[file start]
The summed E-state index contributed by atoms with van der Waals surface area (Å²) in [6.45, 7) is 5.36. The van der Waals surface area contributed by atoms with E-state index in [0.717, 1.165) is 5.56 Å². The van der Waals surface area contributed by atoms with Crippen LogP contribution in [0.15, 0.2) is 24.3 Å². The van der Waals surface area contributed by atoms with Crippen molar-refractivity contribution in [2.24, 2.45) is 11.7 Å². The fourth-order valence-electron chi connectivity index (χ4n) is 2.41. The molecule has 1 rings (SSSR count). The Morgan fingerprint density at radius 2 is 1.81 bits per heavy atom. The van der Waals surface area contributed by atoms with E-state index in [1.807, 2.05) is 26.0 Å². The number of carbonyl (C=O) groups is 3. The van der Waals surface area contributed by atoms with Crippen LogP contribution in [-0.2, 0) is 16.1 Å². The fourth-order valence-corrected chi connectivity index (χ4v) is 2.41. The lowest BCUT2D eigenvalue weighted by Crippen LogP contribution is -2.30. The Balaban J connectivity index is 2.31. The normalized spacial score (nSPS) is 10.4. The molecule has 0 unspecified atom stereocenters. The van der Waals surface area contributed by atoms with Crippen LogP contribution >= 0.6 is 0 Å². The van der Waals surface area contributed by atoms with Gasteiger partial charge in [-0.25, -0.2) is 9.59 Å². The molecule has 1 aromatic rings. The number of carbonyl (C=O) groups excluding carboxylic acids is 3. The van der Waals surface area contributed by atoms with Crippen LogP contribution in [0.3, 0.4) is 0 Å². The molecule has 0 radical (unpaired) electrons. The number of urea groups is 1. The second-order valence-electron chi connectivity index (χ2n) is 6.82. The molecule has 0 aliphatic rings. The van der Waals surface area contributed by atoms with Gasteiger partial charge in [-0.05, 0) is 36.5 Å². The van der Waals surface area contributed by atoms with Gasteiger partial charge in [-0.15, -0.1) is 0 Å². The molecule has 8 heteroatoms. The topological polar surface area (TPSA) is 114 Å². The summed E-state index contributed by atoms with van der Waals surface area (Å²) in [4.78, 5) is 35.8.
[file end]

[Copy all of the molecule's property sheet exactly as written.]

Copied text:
The summed E-state index contributed by atoms with van der Waals surface area (Å²) in [6.45, 7) is 5.36. The van der Waals surface area contributed by atoms with E-state index in [0.717, 1.165) is 5.56 Å². The van der Waals surface area contributed by atoms with Crippen LogP contribution in [0.15, 0.2) is 24.3 Å². The van der Waals surface area contributed by atoms with Crippen molar-refractivity contribution in [2.24, 2.45) is 11.7 Å². The fourth-order valence-electron chi connectivity index (χ4n) is 2.41. The molecule has 1 rings (SSSR count). The Morgan fingerprint density at radius 2 is 1.81 bits per heavy atom. The van der Waals surface area contributed by atoms with E-state index in [1.807, 2.05) is 26.0 Å². The number of carbonyl (C=O) groups is 3. The van der Waals surface area contributed by atoms with Crippen LogP contribution in [-0.2, 0) is 16.1 Å². The fourth-order valence-corrected chi connectivity index (χ4v) is 2.41. The lowest BCUT2D eigenvalue weighted by Crippen LogP contribution is -2.30. The Balaban J connectivity index is 2.31. The normalized spacial score (nSPS) is 10.4. The molecule has 0 unspecified atom stereocenters. The van der Waals surface area contributed by atoms with Crippen LogP contribution >= 0.6 is 0 Å². The van der Waals surface area contributed by atoms with Gasteiger partial charge in [-0.25, -0.2) is 9.59 Å². The molecule has 1 aromatic rings. The number of carbonyl (C=O) groups excluding carboxylic acids is 3. The van der Waals surface area contributed by atoms with Crippen LogP contribution in [0.3, 0.4) is 0 Å². The molecule has 0 radical (unpaired) electrons. The number of urea groups is 1. The second-order valence-electron chi connectivity index (χ2n) is 6.82. The molecule has 0 aliphatic rings. The van der Waals surface area contributed by atoms with Gasteiger partial charge in [-0.05, 0) is 36.5 Å². The van der Waals surface area contributed by atoms with Gasteiger partial charge in [-0.15, -0.1) is 0 Å². The molecule has 8 heteroatoms. The topological polar surface area (TPSA) is 114 Å². The summed E-state index contributed by atoms with van der Waals surface area (Å²) in [4.78, 5) is 35.8.